Next up were the strong, sultry, and smooth vocals of Deb Brown backed by her band Blonde Faith. Her set ranged from funky rock to full-throated blues. She showed a nice touch of passionate soul on the slow, soulful "My Heart Is Aching." On the country rocker "If I Ever Fell in Love with You" she gave soulful, sensual vocals. Deb closed things out with powerful, soaring vocals and long held notes while singing from low and sultry to high and emotional on the old blues "Love Me Like a Man." Deb and her band appear regularly around the Cities.
Gabriela Sweet and her band Bayou Hazard then brought her great slide guitar, expressive vocals with a bit of twang and grit, and solid swamp blues to the stage. Her pleading song "Please Be Good to Me," was a nice bit of swamp blues, featuring her solid, tastefully expressive slide guitar and vocals. Gabriela gave an updated version of "My Baby Loves Shortening Bread" where her solid vocals blended seamlessly and effectively with her solid slide guitar. The highlight of Gabriela's set was her inspired, effective scat singing on "I Hate to Be Alone" where she matched her vocals with her smoothly rippling and ringing slide guitar for a great musical sound. Gabreila closed things out with sweetly ringing, repeating slide guitar and strong, expressive vocals on the New Orleans influenced "I Am a Country Gal" and "Beans and Greens." Her long, held notes on vocals and guitar and her energetic, enthusiastic performance were a treat.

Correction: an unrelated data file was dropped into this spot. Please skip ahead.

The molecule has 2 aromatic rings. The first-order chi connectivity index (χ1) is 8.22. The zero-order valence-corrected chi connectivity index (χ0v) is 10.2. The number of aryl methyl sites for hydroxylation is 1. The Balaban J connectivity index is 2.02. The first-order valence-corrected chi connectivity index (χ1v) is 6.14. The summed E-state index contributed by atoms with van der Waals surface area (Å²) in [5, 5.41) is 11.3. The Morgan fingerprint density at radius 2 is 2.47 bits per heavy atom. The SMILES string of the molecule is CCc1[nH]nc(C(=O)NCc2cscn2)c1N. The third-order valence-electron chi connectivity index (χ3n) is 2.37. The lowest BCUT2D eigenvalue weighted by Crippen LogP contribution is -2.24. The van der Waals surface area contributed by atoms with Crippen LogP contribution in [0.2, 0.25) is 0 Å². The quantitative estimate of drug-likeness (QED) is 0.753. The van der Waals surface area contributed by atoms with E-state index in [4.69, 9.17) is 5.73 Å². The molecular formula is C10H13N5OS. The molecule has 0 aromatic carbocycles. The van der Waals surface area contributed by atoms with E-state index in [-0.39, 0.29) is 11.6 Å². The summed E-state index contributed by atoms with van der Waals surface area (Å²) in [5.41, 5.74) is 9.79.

Playing in the final slot was one of the Twin Cities youngest and newest lady blues singers, Lotus. Only a few months after forming a band and beginning to perform, she impresses people with her youthful energy and passion, as well as solid guitar playing and a surprisingly big, strong voice that seems aged and developed beyond her years. Her strong set featured slow, soulful blues to fast rocking blues with a good feel for changing tempos and moods. Sometimes she does that within the same song, starting out with slow, soulful, grinding guitar licks and soft sweet vocals that evolve into strong, loud and brassy guitar licks and vocals. On "Tell Me Baby" she revealed solid, slow picking and strong, passionate vocals. For someone who has not been performing live long, she shows good stage presence and the ability to capture and connect with the audience. Lotus' vocals have a sultry, sensual tone. Lotus closed out her set and the Ladies Sing the Blues night with her jangling guitar licks and dynamic vocals on "Bad Case of the Blues." While she may have lacked some of the sophistication and polish of the other performers, Lotus brings an energy and raw talent to the stage that will only improve with time. It's great to see a young lady with talent and desire who has respect for the music and musicians that came before her along with a desire to add her own sound to the rich history of Blues.